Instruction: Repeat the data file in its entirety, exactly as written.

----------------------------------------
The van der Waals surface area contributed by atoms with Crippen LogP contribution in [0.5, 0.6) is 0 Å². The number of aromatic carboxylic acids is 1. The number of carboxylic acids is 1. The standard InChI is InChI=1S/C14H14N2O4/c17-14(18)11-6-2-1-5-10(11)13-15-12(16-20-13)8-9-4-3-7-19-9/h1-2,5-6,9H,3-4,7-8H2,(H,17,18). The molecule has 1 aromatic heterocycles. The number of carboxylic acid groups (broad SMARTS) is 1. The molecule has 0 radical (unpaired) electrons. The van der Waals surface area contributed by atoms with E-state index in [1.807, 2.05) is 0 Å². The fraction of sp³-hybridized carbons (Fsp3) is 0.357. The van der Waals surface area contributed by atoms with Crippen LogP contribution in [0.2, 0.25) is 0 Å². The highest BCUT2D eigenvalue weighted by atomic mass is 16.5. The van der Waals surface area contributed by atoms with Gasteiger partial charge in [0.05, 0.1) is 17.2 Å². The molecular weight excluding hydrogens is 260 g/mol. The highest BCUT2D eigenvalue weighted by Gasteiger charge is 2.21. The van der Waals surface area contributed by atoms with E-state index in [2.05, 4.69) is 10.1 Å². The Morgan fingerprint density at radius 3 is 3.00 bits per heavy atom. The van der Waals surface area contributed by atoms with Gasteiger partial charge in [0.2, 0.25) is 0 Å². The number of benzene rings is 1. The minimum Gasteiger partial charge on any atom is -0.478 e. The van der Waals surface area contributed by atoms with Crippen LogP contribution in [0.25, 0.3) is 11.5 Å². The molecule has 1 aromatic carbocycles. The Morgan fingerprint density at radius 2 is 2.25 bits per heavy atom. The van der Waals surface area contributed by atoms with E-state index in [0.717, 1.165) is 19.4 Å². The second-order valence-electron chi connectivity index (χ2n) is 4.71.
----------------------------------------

The van der Waals surface area contributed by atoms with Crippen LogP contribution in [0.5, 0.6) is 0 Å². The number of aromatic carboxylic acids is 1. The number of carboxylic acids is 1. The standard InChI is InChI=1S/C14H14N2O4/c17-14(18)11-6-2-1-5-10(11)13-15-12(16-20-13)8-9-4-3-7-19-9/h1-2,5-6,9H,3-4,7-8H2,(H,17,18). The molecule has 1 aromatic heterocycles. The number of carboxylic acid groups (broad SMARTS) is 1. The molecule has 0 radical (unpaired) electrons. The van der Waals surface area contributed by atoms with E-state index in [1.807, 2.05) is 0 Å². The fraction of sp³-hybridized carbons (Fsp3) is 0.357. The van der Waals surface area contributed by atoms with Crippen LogP contribution in [0.2, 0.25) is 0 Å². The highest BCUT2D eigenvalue weighted by atomic mass is 16.5. The van der Waals surface area contributed by atoms with Gasteiger partial charge in [0.05, 0.1) is 17.2 Å². The molecular weight excluding hydrogens is 260 g/mol. The highest BCUT2D eigenvalue weighted by Gasteiger charge is 2.21. The van der Waals surface area contributed by atoms with E-state index in [2.05, 4.69) is 10.1 Å². The Morgan fingerprint density at radius 3 is 3.00 bits per heavy atom. The van der Waals surface area contributed by atoms with Gasteiger partial charge in [0.2, 0.25) is 0 Å². The number of benzene rings is 1. The minimum Gasteiger partial charge on any atom is -0.478 e. The van der Waals surface area contributed by atoms with Crippen LogP contribution in [0.25, 0.3) is 11.5 Å². The molecule has 1 aromatic carbocycles. The Morgan fingerprint density at radius 2 is 2.25 bits per heavy atom. The van der Waals surface area contributed by atoms with E-state index in [0.717, 1.165) is 19.4 Å². The second-order valence-electron chi connectivity index (χ2n) is 4.71.